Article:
View our Privacy Notice.

Top tips for using essential skills to support with transition

The transition between Primary and Secondary school is a big moment in the life of every student. At this time of year, pupils build on the learning from the previous phase of their education. However, they also face the challenges of adjusting to a new setting. 

In all settings, bridging the transition gap is not simple. Teachers need to consider any potential loss of fundamental subject knowledge, the development of new subject-specific skills and building the essential skills that are fundamental in every subject.

Icons depicting the Skills Builder Universal Framework. These essential skills include: Listening, Speaking, Problem Solving, Creativity, Staying Positive, Aiming High, Leadership and Teamwork.

The Association for Science Education, a leading, active membership body representing science education professionals, is keenly aware of the challenges faced by teachers and students during transition. Its latest issue of Education in Science focuses on the topic, providing advice and guidance to its member schools and colleges. In their article, the Skills Builder Partnership outlines ways that schools and colleges on Skills Builder programmes build the eight skills into different aspects of transition. 

Evidence has shown that building essential skills supports better wellbeing, something critically important at what can be an uncertain time in a student’s life.¹ 

So, how do you incorporate the essential skills into your school or college transition plans?

Transition events: 

The majority of schools and colleges run transition activities and events for upcoming students. These sessions are a timely opportunity to introduce students to the essential skills. Alongside familiarising them with what Year 7 lessons will be like, you can also show students what they can expect to learn beyond, and within, the academic curriculum. 

Here are a few examples of how you could do this in your setting:

  • Essential skills could be referenced in any of your transition lessons. This is something which has been rolled out successfully by Blythe Bridge High School where students learn about a particular skill in conjunction with that lesson’s academic focus.
  • Students could complete a self-reflection on the skills and where they think they are in developing them. This in turn, will provide a solid starting point for teachers come September, as they’ll be able to identify what prior-knowledge students have before starting. The self-reflection could be done verbally, as part of a wider lesson or through a reflective resource such as the Skills Passports on Skills Builder Hub.
  • Students could complete a challenge day where they can apply the eight essential skills to work towards solving a real-world scenario. Some schools and colleges run these as an alternative to transition lessons using either their own days or adding some to their Skills Builder programme.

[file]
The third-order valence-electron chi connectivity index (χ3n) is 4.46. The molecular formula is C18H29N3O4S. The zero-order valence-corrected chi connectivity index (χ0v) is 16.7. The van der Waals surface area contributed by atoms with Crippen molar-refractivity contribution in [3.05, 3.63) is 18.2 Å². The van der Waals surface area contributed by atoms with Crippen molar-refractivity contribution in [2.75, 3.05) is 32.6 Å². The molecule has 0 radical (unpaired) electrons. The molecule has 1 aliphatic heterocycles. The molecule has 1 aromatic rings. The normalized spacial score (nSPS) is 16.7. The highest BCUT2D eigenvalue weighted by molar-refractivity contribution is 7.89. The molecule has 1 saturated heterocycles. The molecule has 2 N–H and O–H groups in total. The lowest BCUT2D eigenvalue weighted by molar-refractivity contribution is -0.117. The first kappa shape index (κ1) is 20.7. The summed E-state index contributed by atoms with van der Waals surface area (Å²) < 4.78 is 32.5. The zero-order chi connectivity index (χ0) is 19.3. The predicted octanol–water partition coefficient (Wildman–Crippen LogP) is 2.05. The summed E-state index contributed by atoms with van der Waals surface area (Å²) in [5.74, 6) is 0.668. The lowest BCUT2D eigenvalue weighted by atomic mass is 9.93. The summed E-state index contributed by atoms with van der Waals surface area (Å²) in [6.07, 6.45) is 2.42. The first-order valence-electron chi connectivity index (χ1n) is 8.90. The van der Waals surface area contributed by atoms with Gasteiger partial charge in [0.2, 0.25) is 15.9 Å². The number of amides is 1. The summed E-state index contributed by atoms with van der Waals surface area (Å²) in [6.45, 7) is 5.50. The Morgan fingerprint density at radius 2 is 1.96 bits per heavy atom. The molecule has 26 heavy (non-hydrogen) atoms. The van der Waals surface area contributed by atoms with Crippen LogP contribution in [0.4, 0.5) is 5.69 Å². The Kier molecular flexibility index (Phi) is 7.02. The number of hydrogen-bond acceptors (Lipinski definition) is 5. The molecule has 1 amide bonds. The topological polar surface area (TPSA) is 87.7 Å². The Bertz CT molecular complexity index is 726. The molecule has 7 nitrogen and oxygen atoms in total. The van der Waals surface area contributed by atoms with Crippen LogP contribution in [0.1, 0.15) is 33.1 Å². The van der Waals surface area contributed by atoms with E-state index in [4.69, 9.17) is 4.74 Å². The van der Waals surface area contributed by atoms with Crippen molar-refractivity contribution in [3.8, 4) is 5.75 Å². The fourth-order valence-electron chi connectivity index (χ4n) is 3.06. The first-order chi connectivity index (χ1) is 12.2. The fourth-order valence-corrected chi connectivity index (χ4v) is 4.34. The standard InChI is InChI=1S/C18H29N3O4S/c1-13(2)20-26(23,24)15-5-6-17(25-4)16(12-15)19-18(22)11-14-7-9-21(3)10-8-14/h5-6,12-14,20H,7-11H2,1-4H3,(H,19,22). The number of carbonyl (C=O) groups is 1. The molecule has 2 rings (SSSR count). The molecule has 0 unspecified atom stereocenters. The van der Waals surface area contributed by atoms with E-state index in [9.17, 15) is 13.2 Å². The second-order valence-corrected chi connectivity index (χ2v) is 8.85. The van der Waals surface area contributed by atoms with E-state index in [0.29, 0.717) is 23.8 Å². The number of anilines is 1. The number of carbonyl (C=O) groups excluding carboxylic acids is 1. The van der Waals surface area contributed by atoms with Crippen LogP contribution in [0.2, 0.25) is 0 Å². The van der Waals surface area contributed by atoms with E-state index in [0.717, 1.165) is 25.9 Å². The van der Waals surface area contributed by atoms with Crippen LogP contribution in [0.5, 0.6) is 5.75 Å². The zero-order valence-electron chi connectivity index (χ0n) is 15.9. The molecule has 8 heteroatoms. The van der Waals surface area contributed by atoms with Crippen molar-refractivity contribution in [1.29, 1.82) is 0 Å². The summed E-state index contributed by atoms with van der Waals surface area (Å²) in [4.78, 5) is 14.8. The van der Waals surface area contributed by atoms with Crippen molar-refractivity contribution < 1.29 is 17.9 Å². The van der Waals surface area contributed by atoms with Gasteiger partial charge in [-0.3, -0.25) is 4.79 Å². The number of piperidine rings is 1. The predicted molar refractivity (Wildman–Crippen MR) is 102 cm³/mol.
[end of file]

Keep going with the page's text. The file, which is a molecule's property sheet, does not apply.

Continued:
• Schools or colleges could put on a careers fair for prospective and upcoming students. Penryn College includes this as part of their transition events to introduce future students to the careers available to them in the local area as early in their secondary education as possible. As well as demonstrating the career learning that will take place at the school when they attend, it also shows how the essential skills fit into these careers as they are interwoven throughout the day.

Promoting the school:

Another key aspect of transition is promotional events and literature provided to new students and their families before they join. Much like the events we’ve already discussed, they help to demonstrate the learning students will encounter while also giving more context on the school or college itself, including how the essential skills are built in.

What could this look like for you?

  • Transition talks are one way of sharing information with families. South Devon UTC holds these at local feeder schools. By mentioning the essential skills, the new students are exposed to them and see how they will be building them sequentially alongside their STEM learning.
  • Skills can be included in the school or college prospectus and you could add this using support from an Education Associate whilst on a programme with us. Ormiston Bushfield Academy have done this, using their prospectus to show how the essential skills are underpin their school life. 

Our Programmes

Each year, around 200 UK schools and colleges develop essential skills, through transition and the taught curriculum, on the Accelerator programme. The Accelerator is a year-long programme where schools take a best-practice approach to develop essential skills as a central part of the education they provide. You might be eligible to apply for a fully-funded place on the Accelerator programme. 

You can check your eligibility and register your interest online to find out more. 


Angus, A., Millard, W., Joshua, V., Baars, S. & Bowen-Viner, K. (2020) How do essential skills influence life outcomes? An evidence review. Retrieved from: